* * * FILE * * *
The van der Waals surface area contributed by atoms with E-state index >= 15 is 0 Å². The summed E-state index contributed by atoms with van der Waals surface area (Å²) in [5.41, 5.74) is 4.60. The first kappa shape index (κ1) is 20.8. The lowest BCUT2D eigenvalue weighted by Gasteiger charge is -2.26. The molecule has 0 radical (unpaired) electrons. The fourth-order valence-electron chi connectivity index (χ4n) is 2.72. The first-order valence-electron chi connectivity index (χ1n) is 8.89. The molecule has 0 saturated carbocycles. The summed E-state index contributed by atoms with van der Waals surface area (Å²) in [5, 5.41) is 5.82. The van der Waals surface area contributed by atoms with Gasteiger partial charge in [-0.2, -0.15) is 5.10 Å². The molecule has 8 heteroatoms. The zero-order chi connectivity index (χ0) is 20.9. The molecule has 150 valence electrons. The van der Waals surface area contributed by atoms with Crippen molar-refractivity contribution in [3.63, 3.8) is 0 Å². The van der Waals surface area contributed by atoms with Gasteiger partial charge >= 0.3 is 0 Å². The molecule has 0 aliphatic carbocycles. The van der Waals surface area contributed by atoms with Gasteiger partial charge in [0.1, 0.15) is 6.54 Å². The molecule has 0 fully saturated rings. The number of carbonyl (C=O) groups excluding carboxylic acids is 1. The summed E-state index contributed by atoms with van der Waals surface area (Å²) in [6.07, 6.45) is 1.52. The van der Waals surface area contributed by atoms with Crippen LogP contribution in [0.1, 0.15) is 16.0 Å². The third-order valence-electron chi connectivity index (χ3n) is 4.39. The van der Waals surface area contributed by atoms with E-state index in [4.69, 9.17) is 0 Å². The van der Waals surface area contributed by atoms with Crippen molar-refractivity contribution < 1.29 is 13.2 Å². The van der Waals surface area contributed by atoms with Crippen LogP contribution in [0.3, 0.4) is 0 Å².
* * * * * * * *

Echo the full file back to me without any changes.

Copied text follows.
The van der Waals surface area contributed by atoms with E-state index >= 15 is 0 Å². The summed E-state index contributed by atoms with van der Waals surface area (Å²) in [5.41, 5.74) is 4.60. The first kappa shape index (κ1) is 20.8. The lowest BCUT2D eigenvalue weighted by Gasteiger charge is -2.26. The molecule has 0 radical (unpaired) electrons. The fourth-order valence-electron chi connectivity index (χ4n) is 2.72. The first-order valence-electron chi connectivity index (χ1n) is 8.89. The molecule has 0 saturated carbocycles. The summed E-state index contributed by atoms with van der Waals surface area (Å²) in [5, 5.41) is 5.82. The van der Waals surface area contributed by atoms with Gasteiger partial charge in [-0.2, -0.15) is 5.10 Å². The molecule has 8 heteroatoms. The zero-order chi connectivity index (χ0) is 20.9. The molecule has 150 valence electrons. The van der Waals surface area contributed by atoms with Crippen molar-refractivity contribution in [3.63, 3.8) is 0 Å². The van der Waals surface area contributed by atoms with Gasteiger partial charge >= 0.3 is 0 Å². The molecule has 0 aliphatic carbocycles. The van der Waals surface area contributed by atoms with Gasteiger partial charge in [0.1, 0.15) is 6.54 Å². The molecule has 0 fully saturated rings. The number of carbonyl (C=O) groups excluding carboxylic acids is 1. The summed E-state index contributed by atoms with van der Waals surface area (Å²) in [6.07, 6.45) is 1.52. The van der Waals surface area contributed by atoms with Crippen LogP contribution in [0.1, 0.15) is 16.0 Å². The third-order valence-electron chi connectivity index (χ3n) is 4.39. The van der Waals surface area contributed by atoms with E-state index in [4.69, 9.17) is 0 Å². The van der Waals surface area contributed by atoms with Crippen molar-refractivity contribution < 1.29 is 13.2 Å². The van der Waals surface area contributed by atoms with Crippen LogP contribution in [0.3, 0.4) is 0 Å².